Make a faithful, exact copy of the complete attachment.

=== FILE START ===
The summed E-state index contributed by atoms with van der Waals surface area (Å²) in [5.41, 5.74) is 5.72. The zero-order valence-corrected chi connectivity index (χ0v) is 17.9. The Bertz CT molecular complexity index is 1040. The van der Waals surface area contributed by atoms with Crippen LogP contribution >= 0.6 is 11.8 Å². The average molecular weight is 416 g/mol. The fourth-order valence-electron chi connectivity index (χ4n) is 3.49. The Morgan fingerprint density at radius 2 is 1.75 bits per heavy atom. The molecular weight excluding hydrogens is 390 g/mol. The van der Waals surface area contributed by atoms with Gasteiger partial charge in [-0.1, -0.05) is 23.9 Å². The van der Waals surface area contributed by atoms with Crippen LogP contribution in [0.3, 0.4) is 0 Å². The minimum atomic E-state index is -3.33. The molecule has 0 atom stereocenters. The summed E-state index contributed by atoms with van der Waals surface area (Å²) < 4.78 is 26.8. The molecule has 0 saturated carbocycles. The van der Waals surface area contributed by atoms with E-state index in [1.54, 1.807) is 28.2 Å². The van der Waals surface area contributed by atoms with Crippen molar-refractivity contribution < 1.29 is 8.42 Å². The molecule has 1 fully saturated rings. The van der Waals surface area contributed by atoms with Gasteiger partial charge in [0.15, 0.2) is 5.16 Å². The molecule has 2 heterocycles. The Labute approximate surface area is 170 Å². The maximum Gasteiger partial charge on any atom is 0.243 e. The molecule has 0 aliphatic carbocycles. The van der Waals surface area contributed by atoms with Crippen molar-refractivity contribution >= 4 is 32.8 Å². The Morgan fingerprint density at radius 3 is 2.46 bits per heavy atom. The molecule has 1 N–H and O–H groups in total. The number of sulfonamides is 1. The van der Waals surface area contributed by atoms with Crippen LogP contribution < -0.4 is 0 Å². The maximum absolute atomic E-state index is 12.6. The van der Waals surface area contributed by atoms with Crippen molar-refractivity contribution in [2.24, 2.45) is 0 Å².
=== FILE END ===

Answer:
The summed E-state index contributed by atoms with van der Waals surface area (Å²) in [5.41, 5.74) is 5.72. The zero-order valence-corrected chi connectivity index (χ0v) is 17.9. The Bertz CT molecular complexity index is 1040. The van der Waals surface area contributed by atoms with Crippen LogP contribution >= 0.6 is 11.8 Å². The average molecular weight is 416 g/mol. The fourth-order valence-electron chi connectivity index (χ4n) is 3.49. The Morgan fingerprint density at radius 2 is 1.75 bits per heavy atom. The molecular weight excluding hydrogens is 390 g/mol. The van der Waals surface area contributed by atoms with Gasteiger partial charge in [-0.1, -0.05) is 23.9 Å². The van der Waals surface area contributed by atoms with Crippen LogP contribution in [0.3, 0.4) is 0 Å². The minimum atomic E-state index is -3.33. The molecule has 0 atom stereocenters. The summed E-state index contributed by atoms with van der Waals surface area (Å²) < 4.78 is 26.8. The molecule has 0 saturated carbocycles. The van der Waals surface area contributed by atoms with E-state index in [1.54, 1.807) is 28.2 Å². The van der Waals surface area contributed by atoms with Crippen molar-refractivity contribution < 1.29 is 8.42 Å². The molecule has 1 fully saturated rings. The van der Waals surface area contributed by atoms with Gasteiger partial charge in [0.15, 0.2) is 5.16 Å². The molecule has 2 heterocycles. The Labute approximate surface area is 170 Å². The maximum Gasteiger partial charge on any atom is 0.243 e. The molecule has 0 aliphatic carbocycles. The van der Waals surface area contributed by atoms with Crippen molar-refractivity contribution >= 4 is 32.8 Å². The Morgan fingerprint density at radius 3 is 2.46 bits per heavy atom. The molecule has 1 N–H and O–H groups in total. The number of sulfonamides is 1. The van der Waals surface area contributed by atoms with Crippen LogP contribution < -0.4 is 0 Å². The maximum absolute atomic E-state index is 12.6. The van der Waals surface area contributed by atoms with Crippen molar-refractivity contribution in [2.24, 2.45) is 0 Å².